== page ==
White concrete rounds are dropped through the garden as stepping stones. Extensive, hidden lighting is a night bloomer.
A similar 17 1/2-by-55-foot garden, Van Sweden figures, would cost about $10,000 to $12,000 for design and execution, including retaining walls and terraces and lighting.
Van Sweden's partner is Wolfgang Oehme. The firm is listed as Oehme, Van Sweden Associates Inc. Van Sweden studied architecture and landscape architecture at the University of Michigan before going on to the University at Delft, Netherlands. He worked for several years in the Amsterdam planning office, concentrating on the World Exhibition Terrain on the Amstel River. He's a popular lecturer at the Smithsonian Associates classes, and at the George Washington University.
The kitchen itself, if you can tear yourself away from the garden, is full of white cabinets, punctuated by glazed tile between upper and lower cabinets. A well-scrubbed country kitchen table came from a University of Maryland dining hall. The cane chairs are Thonet.
Going upstairs, we noted the Persian Kelim rug hanging on the hall wall. "I like to think of it as a stained glass window," van Sweden said.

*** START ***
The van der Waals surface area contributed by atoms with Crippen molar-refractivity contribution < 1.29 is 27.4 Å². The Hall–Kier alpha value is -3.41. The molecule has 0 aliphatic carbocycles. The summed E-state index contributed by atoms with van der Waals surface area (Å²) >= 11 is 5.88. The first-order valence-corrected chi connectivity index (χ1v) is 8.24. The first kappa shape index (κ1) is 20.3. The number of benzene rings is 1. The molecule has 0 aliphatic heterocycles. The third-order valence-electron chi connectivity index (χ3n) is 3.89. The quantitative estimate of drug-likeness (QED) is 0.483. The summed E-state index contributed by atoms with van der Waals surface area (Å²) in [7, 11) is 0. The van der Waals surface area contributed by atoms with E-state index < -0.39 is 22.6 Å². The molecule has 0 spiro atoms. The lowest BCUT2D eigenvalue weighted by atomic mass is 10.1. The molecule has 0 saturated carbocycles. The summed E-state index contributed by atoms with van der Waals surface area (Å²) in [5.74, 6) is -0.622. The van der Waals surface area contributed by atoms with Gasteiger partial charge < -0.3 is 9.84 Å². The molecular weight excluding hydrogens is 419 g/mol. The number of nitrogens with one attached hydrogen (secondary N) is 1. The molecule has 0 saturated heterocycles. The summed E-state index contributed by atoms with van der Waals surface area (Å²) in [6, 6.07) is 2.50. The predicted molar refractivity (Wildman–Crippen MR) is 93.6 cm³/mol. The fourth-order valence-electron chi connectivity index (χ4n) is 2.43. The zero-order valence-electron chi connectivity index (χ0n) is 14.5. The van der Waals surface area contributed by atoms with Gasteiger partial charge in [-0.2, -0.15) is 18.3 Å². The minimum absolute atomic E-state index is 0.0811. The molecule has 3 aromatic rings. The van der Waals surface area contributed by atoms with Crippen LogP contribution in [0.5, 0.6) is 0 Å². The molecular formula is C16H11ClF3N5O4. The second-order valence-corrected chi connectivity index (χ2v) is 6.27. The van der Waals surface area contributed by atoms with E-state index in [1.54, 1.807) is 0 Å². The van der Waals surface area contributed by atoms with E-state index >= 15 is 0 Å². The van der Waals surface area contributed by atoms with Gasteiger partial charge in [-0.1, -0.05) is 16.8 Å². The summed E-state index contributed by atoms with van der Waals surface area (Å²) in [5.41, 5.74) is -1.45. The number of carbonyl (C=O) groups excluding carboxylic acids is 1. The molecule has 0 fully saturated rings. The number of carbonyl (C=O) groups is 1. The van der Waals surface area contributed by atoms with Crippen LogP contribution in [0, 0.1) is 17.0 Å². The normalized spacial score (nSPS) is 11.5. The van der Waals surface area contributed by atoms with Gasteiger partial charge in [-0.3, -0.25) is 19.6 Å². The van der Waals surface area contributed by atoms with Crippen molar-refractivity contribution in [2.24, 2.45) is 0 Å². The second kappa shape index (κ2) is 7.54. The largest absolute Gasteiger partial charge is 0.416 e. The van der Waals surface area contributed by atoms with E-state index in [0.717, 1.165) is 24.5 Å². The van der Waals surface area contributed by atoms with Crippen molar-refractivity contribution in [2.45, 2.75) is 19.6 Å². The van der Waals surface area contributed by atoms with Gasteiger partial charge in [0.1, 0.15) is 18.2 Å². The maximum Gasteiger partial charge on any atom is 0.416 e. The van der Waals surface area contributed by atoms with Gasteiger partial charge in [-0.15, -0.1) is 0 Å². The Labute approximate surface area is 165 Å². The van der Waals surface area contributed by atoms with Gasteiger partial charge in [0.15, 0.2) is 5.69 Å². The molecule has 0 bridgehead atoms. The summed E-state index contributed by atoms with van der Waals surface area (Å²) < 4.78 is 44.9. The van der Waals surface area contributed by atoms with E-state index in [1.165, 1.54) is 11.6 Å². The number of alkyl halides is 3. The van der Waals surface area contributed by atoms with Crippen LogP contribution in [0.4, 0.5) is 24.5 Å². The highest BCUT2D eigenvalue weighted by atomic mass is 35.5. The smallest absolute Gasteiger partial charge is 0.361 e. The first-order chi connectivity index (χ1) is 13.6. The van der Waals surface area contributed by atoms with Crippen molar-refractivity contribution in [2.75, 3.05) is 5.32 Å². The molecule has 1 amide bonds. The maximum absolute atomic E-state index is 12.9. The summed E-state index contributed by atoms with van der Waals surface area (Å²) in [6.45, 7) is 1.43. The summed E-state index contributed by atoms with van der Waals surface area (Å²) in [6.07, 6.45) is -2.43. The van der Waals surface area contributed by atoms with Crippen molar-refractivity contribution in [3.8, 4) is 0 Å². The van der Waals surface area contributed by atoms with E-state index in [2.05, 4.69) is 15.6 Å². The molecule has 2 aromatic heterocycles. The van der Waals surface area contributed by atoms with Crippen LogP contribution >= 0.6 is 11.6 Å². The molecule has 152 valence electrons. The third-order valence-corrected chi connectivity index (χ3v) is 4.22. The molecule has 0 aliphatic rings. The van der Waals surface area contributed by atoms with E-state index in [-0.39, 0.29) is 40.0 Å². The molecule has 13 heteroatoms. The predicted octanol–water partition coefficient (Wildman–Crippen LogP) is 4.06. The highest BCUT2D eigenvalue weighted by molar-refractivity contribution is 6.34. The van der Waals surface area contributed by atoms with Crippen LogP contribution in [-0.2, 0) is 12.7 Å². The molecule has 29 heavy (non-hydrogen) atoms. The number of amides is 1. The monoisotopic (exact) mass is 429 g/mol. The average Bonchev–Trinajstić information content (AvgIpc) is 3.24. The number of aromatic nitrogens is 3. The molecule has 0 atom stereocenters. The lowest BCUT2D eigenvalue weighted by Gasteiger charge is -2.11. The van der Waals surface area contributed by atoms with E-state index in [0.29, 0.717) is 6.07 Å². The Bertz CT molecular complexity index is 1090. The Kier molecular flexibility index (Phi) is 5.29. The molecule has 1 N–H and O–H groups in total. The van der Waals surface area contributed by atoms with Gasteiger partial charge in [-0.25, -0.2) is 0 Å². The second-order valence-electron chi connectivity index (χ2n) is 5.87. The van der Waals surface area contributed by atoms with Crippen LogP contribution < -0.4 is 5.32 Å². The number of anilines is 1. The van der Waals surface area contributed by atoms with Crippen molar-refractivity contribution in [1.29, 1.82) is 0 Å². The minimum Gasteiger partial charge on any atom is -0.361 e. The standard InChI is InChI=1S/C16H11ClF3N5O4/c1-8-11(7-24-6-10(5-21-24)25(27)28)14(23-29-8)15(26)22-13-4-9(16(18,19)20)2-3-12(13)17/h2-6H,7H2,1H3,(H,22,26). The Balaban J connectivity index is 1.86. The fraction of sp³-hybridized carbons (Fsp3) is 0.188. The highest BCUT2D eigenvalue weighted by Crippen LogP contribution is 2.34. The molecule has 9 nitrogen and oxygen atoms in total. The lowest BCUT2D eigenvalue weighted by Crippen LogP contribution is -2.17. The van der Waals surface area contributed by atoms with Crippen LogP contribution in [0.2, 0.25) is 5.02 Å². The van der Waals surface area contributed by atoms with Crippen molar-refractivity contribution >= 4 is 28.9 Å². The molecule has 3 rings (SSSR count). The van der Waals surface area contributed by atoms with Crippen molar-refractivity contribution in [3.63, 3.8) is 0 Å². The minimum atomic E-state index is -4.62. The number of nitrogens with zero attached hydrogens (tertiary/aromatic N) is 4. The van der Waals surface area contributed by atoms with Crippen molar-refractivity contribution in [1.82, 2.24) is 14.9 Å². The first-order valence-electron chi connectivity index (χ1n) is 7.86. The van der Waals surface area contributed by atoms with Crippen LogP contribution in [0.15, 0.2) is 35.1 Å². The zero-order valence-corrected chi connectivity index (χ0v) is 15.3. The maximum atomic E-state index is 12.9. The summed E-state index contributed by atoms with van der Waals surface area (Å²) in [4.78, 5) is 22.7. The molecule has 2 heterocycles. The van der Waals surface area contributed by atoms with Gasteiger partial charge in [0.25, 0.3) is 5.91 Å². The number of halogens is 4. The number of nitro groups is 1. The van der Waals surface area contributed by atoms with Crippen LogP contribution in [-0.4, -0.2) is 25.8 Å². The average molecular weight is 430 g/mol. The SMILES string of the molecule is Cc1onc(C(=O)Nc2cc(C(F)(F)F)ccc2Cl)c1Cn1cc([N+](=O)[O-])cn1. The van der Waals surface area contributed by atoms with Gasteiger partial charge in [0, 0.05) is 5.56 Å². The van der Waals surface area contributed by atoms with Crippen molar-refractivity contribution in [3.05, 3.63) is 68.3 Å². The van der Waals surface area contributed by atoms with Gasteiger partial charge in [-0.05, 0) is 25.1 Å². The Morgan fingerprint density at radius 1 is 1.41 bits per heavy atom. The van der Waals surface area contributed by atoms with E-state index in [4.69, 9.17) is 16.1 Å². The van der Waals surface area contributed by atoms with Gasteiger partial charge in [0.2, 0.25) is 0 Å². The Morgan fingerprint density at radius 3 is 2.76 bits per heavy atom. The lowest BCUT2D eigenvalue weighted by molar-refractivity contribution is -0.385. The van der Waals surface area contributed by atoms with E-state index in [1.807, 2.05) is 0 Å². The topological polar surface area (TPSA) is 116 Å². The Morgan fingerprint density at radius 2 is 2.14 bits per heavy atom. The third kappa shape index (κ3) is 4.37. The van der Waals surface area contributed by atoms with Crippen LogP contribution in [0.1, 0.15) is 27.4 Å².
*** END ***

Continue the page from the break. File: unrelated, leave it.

On the second floor, the large front room, larger than the living room, serves as van Sweden's bedroom and study. His father built the splendid shelves above cabinets and desk across one end. The windows are shielded by a practical and novel type of mini-Venetian blind -- the slats are wood. The big chair is the Saarinen womb chair, probably the most comfortable chair ever. The bedspread is a quilt, commissioned from Arlinka Blair. The painting is by Rebecca Davenport. The headboard has shelves and cubbyholes.
The middle bedroom, originally van Sweden's, when his office was in the front room, is now a lavish bath with a steam shower. Pamela Heyne designed the oak frieze which becomes a lighting fixture over the washbasin. Drawers under the washbasin and a wall of closets hold clothes. A Turkish Kelim is spreak on the blue tile floor.
The back bedroom, which stays full of out-of-town visitors, especially at this time of the year, has a Sheraton chest and a jewelry butler made by his father.
Van Sweden has his offices in the basement of the house. But there's no way of going from one to the other inside. "I have to walk down the front steps and down the English basement steps to work. I like my 30-second commute," he said, as he waved goodbye.